Hillary Clinton made a play for Puerto Rican voters Monday by promising to do whatever she could to make sure they "get the help that they need."
"[I]t's really important to me that we do what we can to help the people of Puerto Rico get the kind of support that they deserve to have," she said during a campaign stop in Kissimmee, Fla.
Puerto Rico's ongoing financial woes have forced an increasing number of its residents to move to America and settle in states on the East Coast, including New York and Florida.
The exodus from the small commonwealth, which became an unincorporated U.S. territory in 1898, has created a political "gold rush" in the United States, as campaign strategists and consultants are now increasing their efforts to snatch up the already substantial voting bloc.
Puerto Ricans are American citizens, but they cannot vote in the general election unless they relocate to the mainland. Once they establish residency in the United States, they can vote freely at the national and state level.
There are exactly 63 days left to register to vote in Florida (the state's book closing date for the general election is Oct. 11). Laws in the Sunshine State also require identification to vote, and there is no same-day registration allowed.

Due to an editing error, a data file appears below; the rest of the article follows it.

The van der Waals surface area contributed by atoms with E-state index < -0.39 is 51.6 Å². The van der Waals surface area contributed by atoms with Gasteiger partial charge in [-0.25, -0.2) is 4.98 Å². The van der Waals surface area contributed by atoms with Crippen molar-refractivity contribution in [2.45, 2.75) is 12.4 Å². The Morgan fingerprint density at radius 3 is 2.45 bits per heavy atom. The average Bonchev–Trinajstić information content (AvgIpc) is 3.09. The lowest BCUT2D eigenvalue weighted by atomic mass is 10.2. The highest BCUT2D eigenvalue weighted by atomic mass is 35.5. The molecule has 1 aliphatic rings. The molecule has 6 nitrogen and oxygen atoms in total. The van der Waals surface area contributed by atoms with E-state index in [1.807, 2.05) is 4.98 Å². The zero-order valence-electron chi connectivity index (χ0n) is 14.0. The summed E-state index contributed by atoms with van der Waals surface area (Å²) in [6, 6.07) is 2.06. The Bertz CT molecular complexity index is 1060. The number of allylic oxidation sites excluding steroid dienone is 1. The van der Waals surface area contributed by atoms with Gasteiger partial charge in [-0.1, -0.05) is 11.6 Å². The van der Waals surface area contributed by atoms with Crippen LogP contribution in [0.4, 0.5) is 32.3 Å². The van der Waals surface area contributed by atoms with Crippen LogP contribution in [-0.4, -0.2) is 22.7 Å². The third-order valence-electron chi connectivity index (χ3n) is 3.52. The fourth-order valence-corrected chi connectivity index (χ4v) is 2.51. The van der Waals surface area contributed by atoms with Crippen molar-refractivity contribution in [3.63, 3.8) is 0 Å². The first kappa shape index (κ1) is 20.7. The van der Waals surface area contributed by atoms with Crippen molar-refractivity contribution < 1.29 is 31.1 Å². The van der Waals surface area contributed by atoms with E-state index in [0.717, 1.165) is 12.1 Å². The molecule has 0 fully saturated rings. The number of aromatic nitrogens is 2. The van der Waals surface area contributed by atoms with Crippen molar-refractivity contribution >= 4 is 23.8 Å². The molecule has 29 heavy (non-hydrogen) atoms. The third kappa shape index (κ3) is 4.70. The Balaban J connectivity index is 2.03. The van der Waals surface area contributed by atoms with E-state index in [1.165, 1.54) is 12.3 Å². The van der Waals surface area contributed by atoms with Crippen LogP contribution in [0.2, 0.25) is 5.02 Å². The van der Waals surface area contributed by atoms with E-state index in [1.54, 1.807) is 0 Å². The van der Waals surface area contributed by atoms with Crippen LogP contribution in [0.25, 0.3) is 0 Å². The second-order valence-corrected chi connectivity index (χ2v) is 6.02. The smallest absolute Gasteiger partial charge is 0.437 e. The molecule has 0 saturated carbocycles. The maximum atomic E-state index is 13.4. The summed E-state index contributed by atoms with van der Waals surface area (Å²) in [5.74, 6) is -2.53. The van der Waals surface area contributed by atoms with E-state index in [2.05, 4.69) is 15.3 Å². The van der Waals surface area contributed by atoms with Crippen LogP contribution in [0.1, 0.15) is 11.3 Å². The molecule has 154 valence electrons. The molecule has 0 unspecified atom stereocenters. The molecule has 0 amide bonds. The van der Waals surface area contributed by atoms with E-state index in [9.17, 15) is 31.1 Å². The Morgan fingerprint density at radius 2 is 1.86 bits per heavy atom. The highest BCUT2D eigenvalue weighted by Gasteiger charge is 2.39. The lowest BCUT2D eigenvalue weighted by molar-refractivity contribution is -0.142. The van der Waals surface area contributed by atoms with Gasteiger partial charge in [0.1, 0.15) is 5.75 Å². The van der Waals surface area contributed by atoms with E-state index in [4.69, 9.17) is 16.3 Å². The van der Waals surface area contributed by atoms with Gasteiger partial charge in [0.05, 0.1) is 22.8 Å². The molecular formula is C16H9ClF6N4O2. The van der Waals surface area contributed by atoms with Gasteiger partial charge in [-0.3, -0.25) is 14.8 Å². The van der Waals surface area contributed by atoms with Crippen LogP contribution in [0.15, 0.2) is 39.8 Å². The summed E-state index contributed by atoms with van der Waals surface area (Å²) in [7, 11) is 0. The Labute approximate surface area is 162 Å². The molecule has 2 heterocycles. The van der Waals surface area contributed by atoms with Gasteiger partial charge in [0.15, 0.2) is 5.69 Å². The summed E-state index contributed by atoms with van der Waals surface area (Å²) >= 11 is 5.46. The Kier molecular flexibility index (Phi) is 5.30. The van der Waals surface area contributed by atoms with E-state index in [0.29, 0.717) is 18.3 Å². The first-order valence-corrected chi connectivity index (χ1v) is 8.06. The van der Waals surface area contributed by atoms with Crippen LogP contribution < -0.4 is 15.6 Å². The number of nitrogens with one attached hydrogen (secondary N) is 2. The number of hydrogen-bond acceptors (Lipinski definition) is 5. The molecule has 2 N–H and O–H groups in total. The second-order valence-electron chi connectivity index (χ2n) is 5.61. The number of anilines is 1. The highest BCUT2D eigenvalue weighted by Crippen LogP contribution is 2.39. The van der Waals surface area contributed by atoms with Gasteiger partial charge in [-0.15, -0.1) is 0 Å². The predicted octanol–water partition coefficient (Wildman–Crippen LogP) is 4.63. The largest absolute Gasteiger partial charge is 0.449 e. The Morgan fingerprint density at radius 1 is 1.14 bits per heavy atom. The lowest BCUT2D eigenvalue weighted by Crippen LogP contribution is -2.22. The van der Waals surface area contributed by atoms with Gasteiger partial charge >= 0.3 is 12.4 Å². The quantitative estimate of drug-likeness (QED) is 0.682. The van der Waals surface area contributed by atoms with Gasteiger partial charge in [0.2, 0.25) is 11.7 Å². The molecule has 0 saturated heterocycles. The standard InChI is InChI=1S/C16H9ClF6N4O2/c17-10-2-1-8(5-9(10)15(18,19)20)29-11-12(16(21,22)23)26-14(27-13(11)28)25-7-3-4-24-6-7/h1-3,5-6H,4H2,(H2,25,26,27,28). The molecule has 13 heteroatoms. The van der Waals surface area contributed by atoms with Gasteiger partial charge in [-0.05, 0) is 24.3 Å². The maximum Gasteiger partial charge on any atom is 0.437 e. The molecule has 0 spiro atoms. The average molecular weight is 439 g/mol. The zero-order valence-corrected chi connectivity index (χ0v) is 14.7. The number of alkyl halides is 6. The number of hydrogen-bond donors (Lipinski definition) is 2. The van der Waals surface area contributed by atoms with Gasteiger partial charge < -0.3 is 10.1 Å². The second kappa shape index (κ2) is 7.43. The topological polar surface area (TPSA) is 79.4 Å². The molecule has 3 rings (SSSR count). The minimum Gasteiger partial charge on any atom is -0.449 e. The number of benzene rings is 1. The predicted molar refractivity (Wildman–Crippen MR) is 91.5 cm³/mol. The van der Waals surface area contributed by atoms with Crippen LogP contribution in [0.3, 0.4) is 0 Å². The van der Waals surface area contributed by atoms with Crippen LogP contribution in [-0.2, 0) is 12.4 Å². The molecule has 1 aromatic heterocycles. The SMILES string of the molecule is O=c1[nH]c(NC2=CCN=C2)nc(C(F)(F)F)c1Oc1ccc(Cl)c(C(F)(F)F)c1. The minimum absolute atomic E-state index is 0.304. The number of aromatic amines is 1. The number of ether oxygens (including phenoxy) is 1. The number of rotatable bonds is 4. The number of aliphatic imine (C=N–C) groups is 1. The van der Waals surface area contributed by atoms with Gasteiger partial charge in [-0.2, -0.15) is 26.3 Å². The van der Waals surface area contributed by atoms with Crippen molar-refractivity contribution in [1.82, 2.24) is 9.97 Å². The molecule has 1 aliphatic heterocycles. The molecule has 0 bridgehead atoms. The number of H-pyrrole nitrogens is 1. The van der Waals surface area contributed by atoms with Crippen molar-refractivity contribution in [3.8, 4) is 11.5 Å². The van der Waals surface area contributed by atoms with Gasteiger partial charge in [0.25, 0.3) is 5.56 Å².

"Let's remember a couple of things: Puerto Ricans are American citizens, right? Puerto Rican men and women have served at a disproportionately high level in the United States military over the years," Clinton told an excited crowd Monday.
"If you live in Puerto Rico, you can't vote for your president and commander in chief, right? But, as an American citizen, if you moved to Florida or New York, you can vote for the president and commander in chief!" she added.
"So I want to do everything I can to get Puerto Rico back on a path of prosperity to help the people in Puerto Rico and to do everything I can to make sure that they are not left out and left behind," Clinton said. "Because they are part of our family, and I am going to do what I can to make sure that they get the help that they need."
Clinton's appeal makes good strategic sense: In terms of eligible Hispanic voters living in the Sunshine State, Puerto Ricans, who trend Democratic, now rival Cuban-Americans, who traditionally lean Republican.
As Florida plays a crucial role in presidential elections, carrying with it a full 29 electoral votes, the former secretary of state's appeal to the growing number of Puerto Rican voters could swing the state in her favor.
Clinton easily bested Sen. Bernie Sanders, I-Vt., in Puerto Rico during the Democratic presidential primaries, finishing with an impressive 61 percent of the vote to the Vermont lawmaker's 39 percent.
She walked away from that particular contest with 36 pledged delegates and 7 superdelegates. Sanders took 24 delegates.
Meanwhile, GOP nominee Donald Trump lost the Puerto Rico Republican primary badly to Sen. Marco Rubio, R-Fla.
Rubio walked away from that GOP race with 74 percent of the vote and all 23 of Puerto Rico's delegates. Trump earned only 14 percent of the vote in that primary contest, and he didn't take a single delegate.